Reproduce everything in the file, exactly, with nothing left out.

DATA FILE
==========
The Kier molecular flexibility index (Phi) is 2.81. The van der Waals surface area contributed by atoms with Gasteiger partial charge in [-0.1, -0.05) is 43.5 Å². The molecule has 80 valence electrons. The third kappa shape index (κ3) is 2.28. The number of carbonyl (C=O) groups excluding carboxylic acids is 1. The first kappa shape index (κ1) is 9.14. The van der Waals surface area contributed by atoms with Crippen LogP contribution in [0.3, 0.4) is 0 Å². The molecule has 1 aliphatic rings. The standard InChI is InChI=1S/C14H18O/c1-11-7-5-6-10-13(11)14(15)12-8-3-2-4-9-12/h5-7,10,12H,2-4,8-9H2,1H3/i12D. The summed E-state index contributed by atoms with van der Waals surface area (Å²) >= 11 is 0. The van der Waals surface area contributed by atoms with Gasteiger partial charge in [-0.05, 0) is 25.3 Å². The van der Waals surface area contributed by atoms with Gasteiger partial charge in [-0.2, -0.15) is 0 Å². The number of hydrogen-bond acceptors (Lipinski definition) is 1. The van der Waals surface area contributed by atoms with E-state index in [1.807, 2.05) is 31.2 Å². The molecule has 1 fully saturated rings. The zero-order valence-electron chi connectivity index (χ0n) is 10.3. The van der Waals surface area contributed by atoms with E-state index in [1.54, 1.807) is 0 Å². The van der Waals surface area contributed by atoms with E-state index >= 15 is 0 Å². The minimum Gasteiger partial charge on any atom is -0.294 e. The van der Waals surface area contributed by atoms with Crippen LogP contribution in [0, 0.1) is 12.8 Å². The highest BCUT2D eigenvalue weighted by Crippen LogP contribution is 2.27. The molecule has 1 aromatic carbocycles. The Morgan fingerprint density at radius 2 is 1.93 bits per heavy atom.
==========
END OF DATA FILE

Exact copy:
The Kier molecular flexibility index (Phi) is 2.81. The van der Waals surface area contributed by atoms with Gasteiger partial charge in [-0.1, -0.05) is 43.5 Å². The molecule has 80 valence electrons. The third kappa shape index (κ3) is 2.28. The number of carbonyl (C=O) groups excluding carboxylic acids is 1. The first kappa shape index (κ1) is 9.14. The van der Waals surface area contributed by atoms with Crippen LogP contribution in [0.3, 0.4) is 0 Å². The molecule has 1 aliphatic rings. The standard InChI is InChI=1S/C14H18O/c1-11-7-5-6-10-13(11)14(15)12-8-3-2-4-9-12/h5-7,10,12H,2-4,8-9H2,1H3/i12D. The summed E-state index contributed by atoms with van der Waals surface area (Å²) >= 11 is 0. The van der Waals surface area contributed by atoms with Gasteiger partial charge in [-0.05, 0) is 25.3 Å². The van der Waals surface area contributed by atoms with Gasteiger partial charge in [-0.2, -0.15) is 0 Å². The number of hydrogen-bond acceptors (Lipinski definition) is 1. The van der Waals surface area contributed by atoms with E-state index in [1.807, 2.05) is 31.2 Å². The molecule has 1 fully saturated rings. The zero-order valence-electron chi connectivity index (χ0n) is 10.3. The van der Waals surface area contributed by atoms with E-state index in [1.54, 1.807) is 0 Å². The van der Waals surface area contributed by atoms with E-state index >= 15 is 0 Å². The minimum Gasteiger partial charge on any atom is -0.294 e. The van der Waals surface area contributed by atoms with Crippen LogP contribution in [0, 0.1) is 12.8 Å². The highest BCUT2D eigenvalue weighted by Crippen LogP contribution is 2.27. The molecule has 1 aromatic carbocycles. The Morgan fingerprint density at radius 2 is 1.93 bits per heavy atom.